Inclusive Innovation Tackling Some of the World's Most Pressing Issues
In my current roles as QB3 Entrepreneur in Residence as well as Director of the Blackstone Launchpad powered by Techstars and Rachel Carson College Lecturer at the University of California, Santa Cruz, I focus on technologies and ventures tackling environmental, health, and social issues.
Through the Blackstone Launchpad powered by Techstars, my team and I nurture next-generation founders, innovations, and ventures by providing them with funding, mentorship, access to support networks and more. We focus on deep tech and digital tech ventures for shared prosperity. Learn more about the changes I'm advocating for and witnessing in this space, as discussed in a recent conversation with Fast Company and other colleagues from a number of industries.
As a Rachel Carson Lecturer at UCSC, I foster inclusive and mission-driven entrepreneurship by teaching human-centered design and entrepreneurship for sustainability and planet health, and "Hacking for Oceans", a new course launched as part of the "Hacking for" series hosted at Stanford and at the University of California, Berkeley, Santa Cruz, and San Diego, which applies the lean startup methodology to real world problems in specific areas of research excellence in each campus. Hacking for Oceans is now offered to all UC students as a UC system-wide course. Seven UC campuses have been ranked by Pitchbook among the top 100 colleges by startup founders globally and, tapping on such a trend, we aim to grow the number of diverse entrepreneurs in climate tech.
I also serve as Entrepreneur in Residence with QB3, the University of California’s hub for innovation and entrepreneurship in the life sciences. With five incubators, two seed-stage venture capital firms, and the Rosenman Institute at UC San Francisco, Berkeley, and Santa Cruz, QB3 helps UC faculty & students to launch biotech companies for human and planet health, generating jobs and bringing more than $750 million into the Bay Area each year. I'm currently a member of the QB3 team that is designing and launching new programs in Santa Cruz and in Silicon Valley.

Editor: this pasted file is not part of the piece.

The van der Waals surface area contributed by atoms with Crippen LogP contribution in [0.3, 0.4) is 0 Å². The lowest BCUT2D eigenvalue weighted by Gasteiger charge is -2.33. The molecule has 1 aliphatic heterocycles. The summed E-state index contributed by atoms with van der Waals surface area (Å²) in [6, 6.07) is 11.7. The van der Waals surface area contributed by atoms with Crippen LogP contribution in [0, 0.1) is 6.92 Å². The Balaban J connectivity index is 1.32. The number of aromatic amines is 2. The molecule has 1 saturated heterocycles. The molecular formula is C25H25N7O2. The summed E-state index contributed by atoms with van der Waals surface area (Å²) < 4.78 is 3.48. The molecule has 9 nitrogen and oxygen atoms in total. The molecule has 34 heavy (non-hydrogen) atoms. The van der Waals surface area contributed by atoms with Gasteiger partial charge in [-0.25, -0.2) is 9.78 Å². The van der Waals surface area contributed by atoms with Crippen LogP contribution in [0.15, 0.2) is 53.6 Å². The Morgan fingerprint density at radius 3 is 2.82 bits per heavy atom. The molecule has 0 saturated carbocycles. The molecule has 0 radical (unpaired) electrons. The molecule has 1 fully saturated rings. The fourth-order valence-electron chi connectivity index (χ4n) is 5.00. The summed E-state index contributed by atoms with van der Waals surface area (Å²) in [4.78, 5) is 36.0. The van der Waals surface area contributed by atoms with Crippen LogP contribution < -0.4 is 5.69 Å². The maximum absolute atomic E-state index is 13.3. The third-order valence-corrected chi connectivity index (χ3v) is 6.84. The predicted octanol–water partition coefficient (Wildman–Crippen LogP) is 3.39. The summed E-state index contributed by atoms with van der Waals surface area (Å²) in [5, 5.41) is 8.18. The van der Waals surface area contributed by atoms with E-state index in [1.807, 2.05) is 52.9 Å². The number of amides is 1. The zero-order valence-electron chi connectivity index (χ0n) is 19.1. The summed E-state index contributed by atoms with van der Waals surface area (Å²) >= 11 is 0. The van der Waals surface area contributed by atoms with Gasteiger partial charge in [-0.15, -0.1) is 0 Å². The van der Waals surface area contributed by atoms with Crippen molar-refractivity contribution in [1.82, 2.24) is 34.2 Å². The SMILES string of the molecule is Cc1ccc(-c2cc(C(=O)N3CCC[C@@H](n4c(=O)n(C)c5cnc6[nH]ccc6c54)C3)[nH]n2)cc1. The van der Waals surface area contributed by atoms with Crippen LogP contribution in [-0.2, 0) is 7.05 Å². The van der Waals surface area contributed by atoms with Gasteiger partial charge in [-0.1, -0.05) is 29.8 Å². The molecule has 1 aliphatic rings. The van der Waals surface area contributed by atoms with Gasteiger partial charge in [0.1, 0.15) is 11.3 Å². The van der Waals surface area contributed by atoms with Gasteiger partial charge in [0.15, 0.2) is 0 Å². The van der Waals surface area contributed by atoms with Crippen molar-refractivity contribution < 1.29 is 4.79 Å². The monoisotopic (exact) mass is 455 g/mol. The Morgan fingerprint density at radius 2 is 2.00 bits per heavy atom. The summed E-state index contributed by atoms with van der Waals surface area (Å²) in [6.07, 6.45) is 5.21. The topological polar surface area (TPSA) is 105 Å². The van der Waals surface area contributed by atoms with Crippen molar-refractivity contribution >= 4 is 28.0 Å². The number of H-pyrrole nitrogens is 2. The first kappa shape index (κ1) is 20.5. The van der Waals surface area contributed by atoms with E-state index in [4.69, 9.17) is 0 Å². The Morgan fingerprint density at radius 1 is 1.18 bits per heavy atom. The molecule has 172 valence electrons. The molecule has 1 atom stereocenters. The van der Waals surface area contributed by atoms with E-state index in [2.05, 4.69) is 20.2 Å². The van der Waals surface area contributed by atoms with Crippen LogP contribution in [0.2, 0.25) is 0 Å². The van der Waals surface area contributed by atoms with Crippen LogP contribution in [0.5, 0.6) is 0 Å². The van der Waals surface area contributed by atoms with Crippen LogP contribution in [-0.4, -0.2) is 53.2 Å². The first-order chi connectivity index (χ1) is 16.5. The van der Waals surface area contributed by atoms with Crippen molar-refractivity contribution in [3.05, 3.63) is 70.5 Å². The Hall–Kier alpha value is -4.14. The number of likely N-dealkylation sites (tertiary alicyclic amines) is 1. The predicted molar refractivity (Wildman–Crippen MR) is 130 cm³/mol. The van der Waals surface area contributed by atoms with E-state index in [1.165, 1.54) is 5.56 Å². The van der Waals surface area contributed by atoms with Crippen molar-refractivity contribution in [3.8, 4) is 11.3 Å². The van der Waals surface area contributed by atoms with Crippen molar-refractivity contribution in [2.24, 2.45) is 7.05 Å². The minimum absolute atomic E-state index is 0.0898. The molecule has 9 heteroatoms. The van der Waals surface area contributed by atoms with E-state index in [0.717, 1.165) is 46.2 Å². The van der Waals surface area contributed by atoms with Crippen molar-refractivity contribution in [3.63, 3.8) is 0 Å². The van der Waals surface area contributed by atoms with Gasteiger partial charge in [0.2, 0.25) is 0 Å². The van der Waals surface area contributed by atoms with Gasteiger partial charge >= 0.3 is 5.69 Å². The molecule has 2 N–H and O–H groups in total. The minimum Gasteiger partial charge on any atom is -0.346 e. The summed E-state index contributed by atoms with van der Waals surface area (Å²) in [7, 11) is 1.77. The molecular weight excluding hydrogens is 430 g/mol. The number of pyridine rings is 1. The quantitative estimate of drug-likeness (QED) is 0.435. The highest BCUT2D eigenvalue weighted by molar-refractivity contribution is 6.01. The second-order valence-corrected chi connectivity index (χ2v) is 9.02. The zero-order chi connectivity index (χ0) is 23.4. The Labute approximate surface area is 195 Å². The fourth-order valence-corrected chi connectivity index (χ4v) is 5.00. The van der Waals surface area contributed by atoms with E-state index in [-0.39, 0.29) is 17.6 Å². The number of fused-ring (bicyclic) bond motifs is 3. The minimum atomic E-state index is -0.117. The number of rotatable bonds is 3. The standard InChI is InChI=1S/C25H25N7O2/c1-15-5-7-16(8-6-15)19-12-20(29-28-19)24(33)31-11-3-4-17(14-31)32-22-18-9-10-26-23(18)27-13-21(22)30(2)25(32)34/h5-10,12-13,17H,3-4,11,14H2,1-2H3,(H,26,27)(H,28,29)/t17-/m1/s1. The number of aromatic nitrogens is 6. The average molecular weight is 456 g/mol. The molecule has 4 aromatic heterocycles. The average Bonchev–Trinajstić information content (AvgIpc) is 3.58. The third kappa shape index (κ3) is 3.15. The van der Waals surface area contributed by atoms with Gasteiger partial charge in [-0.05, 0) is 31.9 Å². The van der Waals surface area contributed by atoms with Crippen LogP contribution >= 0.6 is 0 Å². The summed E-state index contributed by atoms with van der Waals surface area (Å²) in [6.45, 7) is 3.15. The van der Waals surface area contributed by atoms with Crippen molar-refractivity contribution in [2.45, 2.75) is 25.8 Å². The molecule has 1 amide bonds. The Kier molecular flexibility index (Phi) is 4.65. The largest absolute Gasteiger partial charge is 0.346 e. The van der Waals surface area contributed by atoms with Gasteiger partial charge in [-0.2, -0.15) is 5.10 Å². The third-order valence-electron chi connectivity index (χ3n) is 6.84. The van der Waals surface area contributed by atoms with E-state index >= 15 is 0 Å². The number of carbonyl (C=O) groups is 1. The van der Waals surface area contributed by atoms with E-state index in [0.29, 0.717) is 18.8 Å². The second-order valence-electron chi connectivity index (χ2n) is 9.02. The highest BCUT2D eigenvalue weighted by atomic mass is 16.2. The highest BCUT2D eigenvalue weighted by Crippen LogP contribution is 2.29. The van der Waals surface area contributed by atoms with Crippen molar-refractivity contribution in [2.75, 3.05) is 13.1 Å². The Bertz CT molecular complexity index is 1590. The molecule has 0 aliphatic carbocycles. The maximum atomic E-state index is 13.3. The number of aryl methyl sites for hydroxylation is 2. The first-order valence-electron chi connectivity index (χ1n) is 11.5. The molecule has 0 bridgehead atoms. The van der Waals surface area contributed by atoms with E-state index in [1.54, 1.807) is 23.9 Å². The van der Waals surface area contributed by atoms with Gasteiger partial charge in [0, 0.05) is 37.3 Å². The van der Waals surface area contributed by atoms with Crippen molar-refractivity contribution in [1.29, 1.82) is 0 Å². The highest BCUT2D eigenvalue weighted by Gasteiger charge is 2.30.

Moreover, I serve as a member of the UC Office of the President's Innovation & Entrepreneurship Initiative, which is aimed at enabling the UC system to continue creating bold solutions to today’s biggest challenges through innovation and entrepreneurship.
To conclude, I've trained as well as funded academic entrepreneurs through the National Science Foundation's Innovation Corps (I-Corps), a program aimed at bringing more scientific research-based innovations to market. Innovation Corps is experiential and project-based, allowing teams of professors and students to develop early-stage ideas and to launch new ventures and innovations. Thanks to the generous funding made available by the NSF, my colleagues and I select and fund promising I-Corps ventures -- many of them end up applying for additional NSF funding later on. Among the successful NSF-funded startups that I often refer to when working with I-Corps teams is Cruz Foam, which also raised capital from Leo DiCaprio and Ashton Kutcher, among other top tech investors in the US.